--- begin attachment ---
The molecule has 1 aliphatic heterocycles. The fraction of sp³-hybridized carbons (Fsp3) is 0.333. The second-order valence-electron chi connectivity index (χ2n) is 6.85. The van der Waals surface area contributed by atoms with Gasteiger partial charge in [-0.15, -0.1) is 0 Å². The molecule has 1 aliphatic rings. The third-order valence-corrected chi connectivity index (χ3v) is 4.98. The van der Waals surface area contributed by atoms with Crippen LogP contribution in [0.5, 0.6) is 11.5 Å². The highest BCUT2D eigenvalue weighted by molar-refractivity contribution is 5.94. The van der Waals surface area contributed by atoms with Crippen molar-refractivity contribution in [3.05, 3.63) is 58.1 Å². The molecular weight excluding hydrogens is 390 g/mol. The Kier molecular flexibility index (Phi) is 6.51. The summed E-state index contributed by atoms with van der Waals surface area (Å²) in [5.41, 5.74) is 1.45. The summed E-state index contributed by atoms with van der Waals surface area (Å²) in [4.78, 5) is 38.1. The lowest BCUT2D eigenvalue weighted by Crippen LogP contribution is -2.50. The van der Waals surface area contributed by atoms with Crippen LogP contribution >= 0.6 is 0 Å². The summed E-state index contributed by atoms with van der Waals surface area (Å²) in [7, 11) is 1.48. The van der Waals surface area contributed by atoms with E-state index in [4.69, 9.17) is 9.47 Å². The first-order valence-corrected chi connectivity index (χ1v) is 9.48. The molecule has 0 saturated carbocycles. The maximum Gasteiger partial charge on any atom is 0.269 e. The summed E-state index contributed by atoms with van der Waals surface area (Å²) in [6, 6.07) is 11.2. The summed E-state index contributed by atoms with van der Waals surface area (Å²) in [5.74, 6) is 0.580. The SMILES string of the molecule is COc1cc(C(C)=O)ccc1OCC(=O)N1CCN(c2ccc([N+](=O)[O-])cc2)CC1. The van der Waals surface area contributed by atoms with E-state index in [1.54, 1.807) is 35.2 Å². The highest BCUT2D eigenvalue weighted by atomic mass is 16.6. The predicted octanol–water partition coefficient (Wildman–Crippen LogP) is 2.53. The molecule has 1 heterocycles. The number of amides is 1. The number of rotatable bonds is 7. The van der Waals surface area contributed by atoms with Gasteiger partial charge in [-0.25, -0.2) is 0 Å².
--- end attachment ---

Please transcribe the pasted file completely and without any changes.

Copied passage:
The molecule has 1 aliphatic heterocycles. The fraction of sp³-hybridized carbons (Fsp3) is 0.333. The second-order valence-electron chi connectivity index (χ2n) is 6.85. The van der Waals surface area contributed by atoms with Gasteiger partial charge in [-0.15, -0.1) is 0 Å². The molecule has 1 aliphatic rings. The third-order valence-corrected chi connectivity index (χ3v) is 4.98. The van der Waals surface area contributed by atoms with Crippen LogP contribution in [0.5, 0.6) is 11.5 Å². The highest BCUT2D eigenvalue weighted by molar-refractivity contribution is 5.94. The van der Waals surface area contributed by atoms with Crippen molar-refractivity contribution in [3.05, 3.63) is 58.1 Å². The molecular weight excluding hydrogens is 390 g/mol. The Kier molecular flexibility index (Phi) is 6.51. The summed E-state index contributed by atoms with van der Waals surface area (Å²) in [5.41, 5.74) is 1.45. The summed E-state index contributed by atoms with van der Waals surface area (Å²) in [4.78, 5) is 38.1. The lowest BCUT2D eigenvalue weighted by Crippen LogP contribution is -2.50. The van der Waals surface area contributed by atoms with Crippen LogP contribution >= 0.6 is 0 Å². The summed E-state index contributed by atoms with van der Waals surface area (Å²) in [7, 11) is 1.48. The van der Waals surface area contributed by atoms with E-state index in [4.69, 9.17) is 9.47 Å². The first-order valence-corrected chi connectivity index (χ1v) is 9.48. The molecule has 0 saturated carbocycles. The maximum Gasteiger partial charge on any atom is 0.269 e. The summed E-state index contributed by atoms with van der Waals surface area (Å²) in [6, 6.07) is 11.2. The summed E-state index contributed by atoms with van der Waals surface area (Å²) in [5.74, 6) is 0.580. The SMILES string of the molecule is COc1cc(C(C)=O)ccc1OCC(=O)N1CCN(c2ccc([N+](=O)[O-])cc2)CC1. The van der Waals surface area contributed by atoms with E-state index in [1.54, 1.807) is 35.2 Å². The highest BCUT2D eigenvalue weighted by atomic mass is 16.6. The predicted octanol–water partition coefficient (Wildman–Crippen LogP) is 2.53. The molecule has 1 heterocycles. The number of amides is 1. The number of rotatable bonds is 7. The van der Waals surface area contributed by atoms with Gasteiger partial charge in [-0.25, -0.2) is 0 Å².